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Rogers Stadium construction behind schedule again

by on July 25, 2019 8:13 AM

BELLEFONTE — Last year, the Bellefonte Area High School football team waited until the last game of the season to play a home game at its new Rogers Stadium as phase one of construction took much longer than expected due to rainy weather last summer.

Now phase two of the project is lagging behind, and crews are rushing to get it completed as soon as possible.

At last month’s board meeting, Stezin said they were seven days behind schedule, and now they are an additional six days behind. He said the goal is to complete the project for the event on Aug. 12.

Phase two was scheduled to take 13 weeks. Construction started on May 29, and it includes the construction of six new buildings that will support the stadium. It includes a home team field house with a men’s restroom and primary concession, visitor’s field house, women’s restroom, secondary concession stand and two ticket booths.

At the July 16 school board meeting Stezin reported that all buildings were under roof with metal roofing and soffits and fascia set to be in place in the next few days.

Construction was originally scheduled to be completed on July 26, and Stezin said he is pushing the workers to get the project back on track by working weekends and overtime.

“As far as the schedule goes, I have asked them to continue to work weekends and extended hours and they are doing that to the best of their ability,” said Stezin. “Manpower is very tight. This time of year everybody is busy, so not a lot guys are willing to come in on the weekend. But, I have asked them to do that. They are making the effort. They were here the last two Saturdays working, and I know they are working extended hours throughout the week.”

Stezin said a primary problem is that the plumber has not had enough workers at the site to complete the job on time.

“There have been a lot of issues. Number one is the plumber. They have a huge amount of work. They are low on manpower,” he said. “I have asked continually that they have more men out there on site. I get an extra man every other day, but they have a huge amount of work.”

Stezin said that they are also slowed because some other work must be completed before they can finish certain parts of their job.

“I am still going to push them and keep my fingers crossed that we can make this happen,” said Stezin. He later said, “The 12th, 13th and 14th, they want to use that field up there for some community activity. I have asked them to concentrate on getting the plaza area completed, as well as the concessions. It probably won’t be fully functional, and it probably won’t be inspected at that point, but it should be open enough that you should be able to serve refreshment from that area and have the field availability to get in and out of there. That is the goal at this point.”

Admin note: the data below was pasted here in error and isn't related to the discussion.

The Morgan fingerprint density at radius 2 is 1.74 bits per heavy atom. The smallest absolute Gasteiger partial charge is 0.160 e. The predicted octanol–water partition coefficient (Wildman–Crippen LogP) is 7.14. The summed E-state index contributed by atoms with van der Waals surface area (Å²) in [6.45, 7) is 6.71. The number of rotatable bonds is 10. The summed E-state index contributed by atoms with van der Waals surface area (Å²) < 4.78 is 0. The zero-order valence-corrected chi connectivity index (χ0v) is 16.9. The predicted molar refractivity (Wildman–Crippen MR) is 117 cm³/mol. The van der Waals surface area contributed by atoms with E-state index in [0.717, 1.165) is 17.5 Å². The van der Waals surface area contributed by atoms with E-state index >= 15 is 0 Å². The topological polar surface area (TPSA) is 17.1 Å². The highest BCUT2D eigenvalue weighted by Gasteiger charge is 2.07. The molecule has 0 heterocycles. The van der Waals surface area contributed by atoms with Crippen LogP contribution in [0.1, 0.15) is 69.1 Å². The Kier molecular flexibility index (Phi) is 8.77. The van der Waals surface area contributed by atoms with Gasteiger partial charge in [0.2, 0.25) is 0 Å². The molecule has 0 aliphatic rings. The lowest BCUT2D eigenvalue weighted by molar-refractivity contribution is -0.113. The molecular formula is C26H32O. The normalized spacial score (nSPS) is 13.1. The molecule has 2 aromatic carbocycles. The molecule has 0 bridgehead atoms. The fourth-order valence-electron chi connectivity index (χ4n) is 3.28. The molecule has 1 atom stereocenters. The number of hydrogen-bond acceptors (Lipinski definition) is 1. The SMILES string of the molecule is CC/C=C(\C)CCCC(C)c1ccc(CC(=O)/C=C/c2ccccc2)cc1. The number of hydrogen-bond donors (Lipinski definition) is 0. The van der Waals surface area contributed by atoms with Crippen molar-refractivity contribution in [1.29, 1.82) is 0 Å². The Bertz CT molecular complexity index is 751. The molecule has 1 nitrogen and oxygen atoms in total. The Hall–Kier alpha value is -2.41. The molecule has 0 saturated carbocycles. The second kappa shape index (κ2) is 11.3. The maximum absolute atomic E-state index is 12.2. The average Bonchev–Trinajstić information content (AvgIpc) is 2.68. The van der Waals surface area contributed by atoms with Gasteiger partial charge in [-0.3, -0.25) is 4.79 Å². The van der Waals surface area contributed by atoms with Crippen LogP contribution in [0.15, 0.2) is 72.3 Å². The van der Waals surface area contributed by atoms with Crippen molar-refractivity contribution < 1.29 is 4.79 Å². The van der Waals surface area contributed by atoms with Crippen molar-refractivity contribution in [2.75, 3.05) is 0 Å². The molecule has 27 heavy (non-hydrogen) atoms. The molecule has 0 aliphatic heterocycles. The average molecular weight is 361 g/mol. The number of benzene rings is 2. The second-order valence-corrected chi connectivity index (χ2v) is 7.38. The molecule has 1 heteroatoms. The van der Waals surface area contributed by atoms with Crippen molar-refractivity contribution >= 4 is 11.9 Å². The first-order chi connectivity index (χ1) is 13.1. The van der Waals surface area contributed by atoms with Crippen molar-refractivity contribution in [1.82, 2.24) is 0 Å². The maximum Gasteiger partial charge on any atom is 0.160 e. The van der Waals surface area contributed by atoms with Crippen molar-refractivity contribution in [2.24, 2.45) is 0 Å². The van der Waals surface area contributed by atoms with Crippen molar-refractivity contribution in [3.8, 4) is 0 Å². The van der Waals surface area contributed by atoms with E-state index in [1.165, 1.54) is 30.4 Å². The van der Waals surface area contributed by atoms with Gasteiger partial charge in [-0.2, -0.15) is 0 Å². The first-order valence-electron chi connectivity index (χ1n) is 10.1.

Stezin said the contract has not been extended and that a contractor could be responsible for damages caused by the potential delay.

The school board also questioned why there is a proposed $106,000 change order for water and sewer. Stezin said neither the contractor nor the plumber included the work in their bid and he decided to get the proposal in order to have the work completed as soon as possible.

Stezin said it is vague on who should be responsible for the sewer and water between the plumber and the general contractor.

“I am leaning toward the plumbing contractor and I am asking the designers issue a letter that states their position on this so I that can present that to Hazel (plumber Joseph C. Hazel Inc.) and say, ‘how are we going to handle this? Whether you are going to help pay for this or pay for the whole thing, how is thing going to work?’ It is going to be a little bit of an issue, a little bit of a fight, but I am going to work to see that we get it taken care of, “ said Stezin.

Board chair Jon Guizar said they may need a special meeting if they need to approve the change order. He said it would be prudent to talk to the school solicitor about the matter.

“We could potentially need to approve a possible $100,000 change order because something missed in the scope,” said Guizar. “Do you know if they consulted with the solicitor on where that is supposed to be in the scope and whose responsibility it is? We really need to make sure we got everything lined up there because if we are authorizing a different contractor to do work that should have been in somebody else’s scope, and it turn out to be clearly that way, it could be a mess.”


Vincent Corso is writer for Town&Gown and the Centre County Gazette.
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